STAR Review: “New Voices”


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We’ve reached a point where we just have to say it like it is – is a bad show. A really bad show. There is no point to anything that goes on, no character motivation, no actual struggle, nothing. Our reality and this show’s sense of logic are so off that it’s near impossible for the viewer to accept anything as true. We are told to believe that this girl group lives in squalor, but they literally haven’t had a goal-related setback yet. This is not a show about a girl group making it, this is not a show about music. This is a show about mess, and nothing else. Just mess. It’s a Post-Trump show.

The mess manifests itself in ways we don’t understand. For instance, last week we spent an entire episode trying to kill a man that deserved to die. This week we spend an entire episode trying to believe that Miss Carlotta is anywhere near justified for keeping the memory of Star and Simone’s mother away from them. Spoiler Alert: she is not justified in the slightest. It makes no sense. When Simone finds a box of her mother’s things, amongst them a VHS tape of her performing a song in the , it’s impossible to fathom why Miss Carlotta takes such offense. When Simone shows Star and Alex the tape, and pleads for them to use the song (which is a whole story in its own right), it’s impossible to understand why Miss Carlotta is so belligerent towards them for watching a VHS of their dead mom. It’s like Miss Carlotta believes she has ownership over their mother, and it makes absolutely no sense.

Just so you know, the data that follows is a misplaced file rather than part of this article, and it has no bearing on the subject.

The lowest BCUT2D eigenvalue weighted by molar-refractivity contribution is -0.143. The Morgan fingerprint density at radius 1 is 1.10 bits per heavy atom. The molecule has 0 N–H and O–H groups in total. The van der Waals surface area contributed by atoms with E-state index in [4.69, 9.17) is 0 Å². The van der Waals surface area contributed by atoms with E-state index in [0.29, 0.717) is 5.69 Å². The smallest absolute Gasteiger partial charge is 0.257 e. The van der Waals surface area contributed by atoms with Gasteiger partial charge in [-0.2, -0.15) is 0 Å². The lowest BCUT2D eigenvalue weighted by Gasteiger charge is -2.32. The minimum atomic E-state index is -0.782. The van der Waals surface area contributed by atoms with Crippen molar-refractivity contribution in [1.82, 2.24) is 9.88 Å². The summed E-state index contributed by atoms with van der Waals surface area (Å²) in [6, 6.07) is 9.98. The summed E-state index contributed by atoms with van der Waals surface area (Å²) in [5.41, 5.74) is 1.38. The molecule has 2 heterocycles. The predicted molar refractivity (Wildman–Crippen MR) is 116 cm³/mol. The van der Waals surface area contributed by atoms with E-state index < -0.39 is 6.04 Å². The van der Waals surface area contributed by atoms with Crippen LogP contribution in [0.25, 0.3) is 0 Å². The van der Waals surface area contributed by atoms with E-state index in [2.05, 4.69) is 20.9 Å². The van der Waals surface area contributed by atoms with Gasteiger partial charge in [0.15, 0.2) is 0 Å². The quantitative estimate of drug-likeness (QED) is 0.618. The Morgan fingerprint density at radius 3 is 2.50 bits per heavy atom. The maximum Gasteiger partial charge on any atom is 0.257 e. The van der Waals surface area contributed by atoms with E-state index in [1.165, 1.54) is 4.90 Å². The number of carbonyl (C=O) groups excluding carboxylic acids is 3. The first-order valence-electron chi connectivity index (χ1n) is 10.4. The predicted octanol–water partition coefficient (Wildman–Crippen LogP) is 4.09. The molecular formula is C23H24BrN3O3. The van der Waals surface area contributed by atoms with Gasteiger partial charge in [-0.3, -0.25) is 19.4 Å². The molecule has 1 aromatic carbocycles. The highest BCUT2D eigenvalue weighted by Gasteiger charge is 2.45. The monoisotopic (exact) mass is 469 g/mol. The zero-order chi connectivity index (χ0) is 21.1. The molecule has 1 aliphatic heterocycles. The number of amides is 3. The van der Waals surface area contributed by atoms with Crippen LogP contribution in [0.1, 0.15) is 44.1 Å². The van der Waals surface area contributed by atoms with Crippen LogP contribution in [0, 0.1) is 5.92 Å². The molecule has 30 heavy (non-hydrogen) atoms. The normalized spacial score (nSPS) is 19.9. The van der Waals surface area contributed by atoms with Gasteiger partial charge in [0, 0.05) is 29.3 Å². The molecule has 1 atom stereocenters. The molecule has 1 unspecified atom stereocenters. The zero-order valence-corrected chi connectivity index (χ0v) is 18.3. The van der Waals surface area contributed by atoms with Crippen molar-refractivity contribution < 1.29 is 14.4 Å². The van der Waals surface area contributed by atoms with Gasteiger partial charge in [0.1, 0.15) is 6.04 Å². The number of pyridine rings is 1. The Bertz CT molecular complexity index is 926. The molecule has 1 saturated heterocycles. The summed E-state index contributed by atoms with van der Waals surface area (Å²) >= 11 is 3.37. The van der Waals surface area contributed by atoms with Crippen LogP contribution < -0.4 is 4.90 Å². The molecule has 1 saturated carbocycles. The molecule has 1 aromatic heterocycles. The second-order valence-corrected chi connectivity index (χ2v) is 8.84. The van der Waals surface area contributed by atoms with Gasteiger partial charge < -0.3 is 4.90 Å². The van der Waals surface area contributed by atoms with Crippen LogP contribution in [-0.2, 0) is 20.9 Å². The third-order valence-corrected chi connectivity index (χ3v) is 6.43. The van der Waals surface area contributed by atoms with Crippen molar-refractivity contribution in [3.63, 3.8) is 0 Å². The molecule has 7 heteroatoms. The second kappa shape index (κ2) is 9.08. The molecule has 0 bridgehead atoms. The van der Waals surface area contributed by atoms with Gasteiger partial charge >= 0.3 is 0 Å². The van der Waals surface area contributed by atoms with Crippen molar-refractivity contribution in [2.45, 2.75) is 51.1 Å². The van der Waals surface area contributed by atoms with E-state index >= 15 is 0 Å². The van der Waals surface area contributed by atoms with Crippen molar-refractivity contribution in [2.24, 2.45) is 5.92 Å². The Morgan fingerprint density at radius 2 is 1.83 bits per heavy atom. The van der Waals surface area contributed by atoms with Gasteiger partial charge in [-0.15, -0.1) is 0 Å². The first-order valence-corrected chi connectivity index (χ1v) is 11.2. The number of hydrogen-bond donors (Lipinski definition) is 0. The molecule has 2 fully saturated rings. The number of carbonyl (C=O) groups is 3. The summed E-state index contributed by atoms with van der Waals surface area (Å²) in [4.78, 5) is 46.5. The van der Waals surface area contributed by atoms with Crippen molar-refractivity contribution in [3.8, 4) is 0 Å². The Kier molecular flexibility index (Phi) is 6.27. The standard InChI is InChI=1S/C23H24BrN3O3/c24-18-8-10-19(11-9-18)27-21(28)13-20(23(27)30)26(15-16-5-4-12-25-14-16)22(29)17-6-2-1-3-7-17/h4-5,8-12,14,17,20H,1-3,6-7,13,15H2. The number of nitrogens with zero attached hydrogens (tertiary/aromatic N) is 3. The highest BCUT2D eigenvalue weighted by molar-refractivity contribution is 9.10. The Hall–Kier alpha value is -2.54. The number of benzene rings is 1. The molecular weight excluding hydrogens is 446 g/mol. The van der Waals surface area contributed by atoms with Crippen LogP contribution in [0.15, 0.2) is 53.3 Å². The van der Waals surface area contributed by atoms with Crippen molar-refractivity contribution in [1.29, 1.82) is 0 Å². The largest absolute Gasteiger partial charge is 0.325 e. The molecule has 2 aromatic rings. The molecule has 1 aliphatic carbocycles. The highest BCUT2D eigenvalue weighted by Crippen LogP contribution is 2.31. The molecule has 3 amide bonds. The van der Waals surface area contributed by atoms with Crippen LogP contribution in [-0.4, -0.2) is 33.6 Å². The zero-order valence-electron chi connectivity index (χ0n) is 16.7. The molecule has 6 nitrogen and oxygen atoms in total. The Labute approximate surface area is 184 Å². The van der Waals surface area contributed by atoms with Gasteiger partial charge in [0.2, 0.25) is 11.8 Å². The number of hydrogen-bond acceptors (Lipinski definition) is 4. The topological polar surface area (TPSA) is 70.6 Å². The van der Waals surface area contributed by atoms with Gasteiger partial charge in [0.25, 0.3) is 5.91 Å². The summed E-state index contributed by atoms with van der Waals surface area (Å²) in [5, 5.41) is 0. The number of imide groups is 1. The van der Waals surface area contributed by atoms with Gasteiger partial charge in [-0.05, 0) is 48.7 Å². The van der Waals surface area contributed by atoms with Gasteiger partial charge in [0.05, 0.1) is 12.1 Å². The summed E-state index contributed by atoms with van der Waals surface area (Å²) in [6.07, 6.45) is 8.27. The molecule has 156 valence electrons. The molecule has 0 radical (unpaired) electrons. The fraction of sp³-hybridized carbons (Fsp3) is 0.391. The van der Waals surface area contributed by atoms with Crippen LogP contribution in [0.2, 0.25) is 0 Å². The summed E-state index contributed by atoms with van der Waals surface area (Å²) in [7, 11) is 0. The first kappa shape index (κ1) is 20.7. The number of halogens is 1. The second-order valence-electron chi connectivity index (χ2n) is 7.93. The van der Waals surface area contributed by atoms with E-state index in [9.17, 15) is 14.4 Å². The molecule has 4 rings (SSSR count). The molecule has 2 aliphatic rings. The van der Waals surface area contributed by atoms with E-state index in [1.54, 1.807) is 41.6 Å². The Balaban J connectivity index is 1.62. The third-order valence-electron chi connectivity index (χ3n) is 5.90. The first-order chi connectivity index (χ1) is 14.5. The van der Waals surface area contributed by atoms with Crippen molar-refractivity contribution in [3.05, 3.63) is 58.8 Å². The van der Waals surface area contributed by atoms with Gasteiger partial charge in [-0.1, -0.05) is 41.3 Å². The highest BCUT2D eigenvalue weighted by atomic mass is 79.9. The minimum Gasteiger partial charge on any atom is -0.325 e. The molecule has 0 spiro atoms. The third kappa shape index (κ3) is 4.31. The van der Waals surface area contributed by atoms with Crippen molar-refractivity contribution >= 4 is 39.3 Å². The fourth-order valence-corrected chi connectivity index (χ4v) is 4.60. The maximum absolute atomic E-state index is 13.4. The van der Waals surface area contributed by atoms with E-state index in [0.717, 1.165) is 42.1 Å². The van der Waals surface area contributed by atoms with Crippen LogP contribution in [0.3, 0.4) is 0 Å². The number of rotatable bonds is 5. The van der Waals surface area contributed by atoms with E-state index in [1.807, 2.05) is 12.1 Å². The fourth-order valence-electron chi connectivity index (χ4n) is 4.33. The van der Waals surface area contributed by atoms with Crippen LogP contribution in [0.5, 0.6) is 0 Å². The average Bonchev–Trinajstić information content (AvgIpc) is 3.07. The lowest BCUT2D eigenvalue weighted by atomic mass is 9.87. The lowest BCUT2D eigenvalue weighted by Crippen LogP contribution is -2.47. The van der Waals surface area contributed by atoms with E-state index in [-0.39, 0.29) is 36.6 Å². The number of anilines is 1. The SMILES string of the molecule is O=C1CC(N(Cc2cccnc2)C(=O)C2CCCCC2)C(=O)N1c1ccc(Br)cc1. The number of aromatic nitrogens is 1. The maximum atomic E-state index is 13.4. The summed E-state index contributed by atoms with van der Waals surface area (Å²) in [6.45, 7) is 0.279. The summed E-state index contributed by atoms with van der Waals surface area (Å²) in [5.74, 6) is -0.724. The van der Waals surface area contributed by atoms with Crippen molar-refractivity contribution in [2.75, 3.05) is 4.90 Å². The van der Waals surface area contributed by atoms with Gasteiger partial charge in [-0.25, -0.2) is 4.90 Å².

Now let’s get to the other issue of the episode, the song. This song is supposed to mean something, it’s supposed to carry weight… but it doesn’t. Alex and Simone believe they need to use the song to their advantage. The stuff they’re performing now isn’t cutting it against the competition (the competition being an opposing girl band who sing… The Star-Spangled Banner??) and Alex thinks they need to do better. Star is offended at the notion of using it, but for all the wrong reasons. Star should think that they can write and perform a better song, but instead she’s offended because she “hates” her mother. It’s bad conflict because it’s unfixable. There’s not going to be a memento or a story that will change Star’s point of view because the whole thing about Star’s character is that nothing changes her point of view. Which is fine, until you start digging plot holes. So how does this resolve? Exactly how you didn’t want it to. Star realizes that it’s a better song than they could ever write – and after Alex changes the generic beat into another generic beat, Star agrees to perform it.